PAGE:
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Why the new minister is good news for social enterprises

Rob Wilson, the new Minister for Civil Society, has now been in post since September but is he leading in the right direction for the sector and social entrepreneurs? I believe so.

The Minister has not only written a policy on growing the social investment market, but also openly stated that “social entrepreneurship is a good way to get more dynamism and vigour into the economy.” For instance, in a recent interview in Third Sector he revealed plans for a £100m fund for supporting charities and social enterprises through each stage of development.

His interest in funding the social business sector is welcome news, as the government’s current legislation significantly limits social investment. Just last year, over 1,000 social enterprises dissolved, the majority citing lack of investment as a key cause.

Having set-up 14 charities and social enterprises, I’ve experienced first-hand the difficulties faced when trying to generate investment. It’s particularly hard to secure funding at business start-up phase, as I found with my current venture.

It took me a full year of hard work to secure initial investment for Connect Assist and nine years later we now employ over 110 people in one of the lowest-income areas of the UK. So why was it so hard to secure investment?

In October, the law changed to encourage more investment into community interest companies (CICs), by scrapping the cap on the amount paid to individual shareholders.

While this is a great start, we need more. CICs are still confined by an asset lock, meaning only 35 per cent of profit can be distributed to shareholders and the rest must be either retained within the CIC or used for community benefit. Reassessing the asset lock is crucial, as, in its current guise, it appears to be stifling investment, which has a knock-on effect when it comes to sector growth.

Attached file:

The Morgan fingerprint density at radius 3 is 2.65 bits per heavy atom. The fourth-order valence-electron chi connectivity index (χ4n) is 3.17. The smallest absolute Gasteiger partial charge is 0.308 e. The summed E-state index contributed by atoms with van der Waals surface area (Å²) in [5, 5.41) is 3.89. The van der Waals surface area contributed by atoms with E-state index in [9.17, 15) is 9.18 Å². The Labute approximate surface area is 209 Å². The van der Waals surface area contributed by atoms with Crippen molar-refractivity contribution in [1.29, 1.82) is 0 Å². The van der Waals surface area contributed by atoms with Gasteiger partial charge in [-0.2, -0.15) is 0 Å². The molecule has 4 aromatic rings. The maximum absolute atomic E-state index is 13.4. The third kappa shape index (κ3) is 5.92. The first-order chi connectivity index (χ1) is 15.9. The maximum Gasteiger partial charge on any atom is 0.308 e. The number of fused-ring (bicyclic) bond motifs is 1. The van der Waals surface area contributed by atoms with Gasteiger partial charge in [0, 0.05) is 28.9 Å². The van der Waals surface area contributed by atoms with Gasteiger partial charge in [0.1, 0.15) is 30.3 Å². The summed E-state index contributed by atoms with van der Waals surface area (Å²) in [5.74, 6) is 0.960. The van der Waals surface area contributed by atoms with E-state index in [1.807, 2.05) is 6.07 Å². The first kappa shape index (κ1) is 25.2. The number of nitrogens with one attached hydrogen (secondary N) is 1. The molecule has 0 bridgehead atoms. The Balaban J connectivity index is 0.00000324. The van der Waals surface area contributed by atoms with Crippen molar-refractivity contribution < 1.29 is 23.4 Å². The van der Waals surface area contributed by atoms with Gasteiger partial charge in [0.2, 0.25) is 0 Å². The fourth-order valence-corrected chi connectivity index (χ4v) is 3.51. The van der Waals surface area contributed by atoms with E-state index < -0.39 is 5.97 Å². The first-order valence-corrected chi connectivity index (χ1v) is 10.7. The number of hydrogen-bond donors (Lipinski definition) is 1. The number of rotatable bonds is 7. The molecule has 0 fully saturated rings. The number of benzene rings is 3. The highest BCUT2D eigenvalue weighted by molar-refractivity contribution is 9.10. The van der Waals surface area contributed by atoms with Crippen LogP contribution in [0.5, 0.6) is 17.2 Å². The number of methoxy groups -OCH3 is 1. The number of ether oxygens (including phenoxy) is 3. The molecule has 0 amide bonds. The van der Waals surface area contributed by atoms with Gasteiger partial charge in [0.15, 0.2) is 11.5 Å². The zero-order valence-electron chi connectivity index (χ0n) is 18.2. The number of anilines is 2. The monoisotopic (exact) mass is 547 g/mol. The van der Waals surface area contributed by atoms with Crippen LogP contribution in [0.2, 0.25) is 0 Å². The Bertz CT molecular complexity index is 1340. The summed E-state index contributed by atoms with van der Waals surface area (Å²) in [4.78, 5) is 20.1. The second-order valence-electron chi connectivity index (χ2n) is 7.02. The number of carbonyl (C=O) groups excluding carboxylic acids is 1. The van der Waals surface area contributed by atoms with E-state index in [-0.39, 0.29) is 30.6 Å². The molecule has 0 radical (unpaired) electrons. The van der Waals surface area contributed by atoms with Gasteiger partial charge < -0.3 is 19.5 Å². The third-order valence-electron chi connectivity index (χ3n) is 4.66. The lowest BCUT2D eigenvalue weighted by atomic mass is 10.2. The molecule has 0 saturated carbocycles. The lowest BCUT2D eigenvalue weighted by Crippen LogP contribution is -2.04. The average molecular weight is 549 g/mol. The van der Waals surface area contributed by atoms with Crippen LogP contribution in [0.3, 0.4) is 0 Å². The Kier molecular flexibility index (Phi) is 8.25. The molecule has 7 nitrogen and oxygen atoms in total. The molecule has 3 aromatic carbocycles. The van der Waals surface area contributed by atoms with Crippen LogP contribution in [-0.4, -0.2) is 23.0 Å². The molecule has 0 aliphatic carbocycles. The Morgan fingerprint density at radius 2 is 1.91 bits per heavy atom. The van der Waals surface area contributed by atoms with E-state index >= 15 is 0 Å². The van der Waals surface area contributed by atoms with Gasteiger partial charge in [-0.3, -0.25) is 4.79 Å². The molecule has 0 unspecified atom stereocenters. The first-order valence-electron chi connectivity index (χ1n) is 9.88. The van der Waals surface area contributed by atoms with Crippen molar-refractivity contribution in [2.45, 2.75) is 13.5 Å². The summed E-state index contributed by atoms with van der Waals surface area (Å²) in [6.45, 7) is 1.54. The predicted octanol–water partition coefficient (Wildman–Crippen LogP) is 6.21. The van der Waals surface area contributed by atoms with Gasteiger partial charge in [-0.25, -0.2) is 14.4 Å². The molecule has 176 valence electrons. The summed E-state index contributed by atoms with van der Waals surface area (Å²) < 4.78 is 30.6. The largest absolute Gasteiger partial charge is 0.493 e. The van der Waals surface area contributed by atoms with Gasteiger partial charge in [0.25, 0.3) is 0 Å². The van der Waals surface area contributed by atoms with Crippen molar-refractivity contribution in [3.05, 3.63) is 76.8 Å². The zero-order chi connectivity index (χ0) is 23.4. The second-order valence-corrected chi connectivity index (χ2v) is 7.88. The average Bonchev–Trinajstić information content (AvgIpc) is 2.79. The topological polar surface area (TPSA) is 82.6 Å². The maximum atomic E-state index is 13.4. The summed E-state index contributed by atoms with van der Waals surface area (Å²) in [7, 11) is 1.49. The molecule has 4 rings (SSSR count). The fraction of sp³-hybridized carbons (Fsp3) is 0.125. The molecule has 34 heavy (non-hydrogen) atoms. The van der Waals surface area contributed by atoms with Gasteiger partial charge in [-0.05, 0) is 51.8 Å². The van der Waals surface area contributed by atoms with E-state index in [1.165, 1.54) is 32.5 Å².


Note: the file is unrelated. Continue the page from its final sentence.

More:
“Profit-with-purpose” businesses are increasingly popular, such as those funded by UnLtd. These businesses are usually limited companies with specific social values. However, social goals aren’t incorporated within the business’ legal structure, meaning it can be equally as difficult to secure certain funding without an official social enterprise status.

While I understand the thinking behind asset locks as a means to preserve the social basis of an enterprise, I am concerned that in their current form they restrict social enterprises from competing with the private sector for funds from a wider group of investors. How can we evolve and grow as a sector if investors get a much better return on investment elsewhere? I would be interested in finding another means to preserve the social in social enterprise and the Minister’s recent comments suggest he may be too.

Rob Wilson has stated one of his priorities for the sector is to pursue sustainability, and in doing so he believes charities will become self-sufficient instead of depending heavily on government grants. In the same interview he specifies he is trying to build a system that ‘helps [social enterprises and charities] with getting the first round of funding,’ which includes the new £100m fund. I can’t think of a better way to further support social enterprises in getting off the ground than scrapping asset locks.

While much of the criticism of the new Minister from the sector has focused on his opinions on the lobbying bill, he has stated that charities should be able to campaign and challenge, but must not stray into party politics. This is an improvement on Brooks Newmark’s comments on charities “stick[ing] to their knitting”, and I hope that the new Minister calms down the unhelpful rhetoric on campaigning.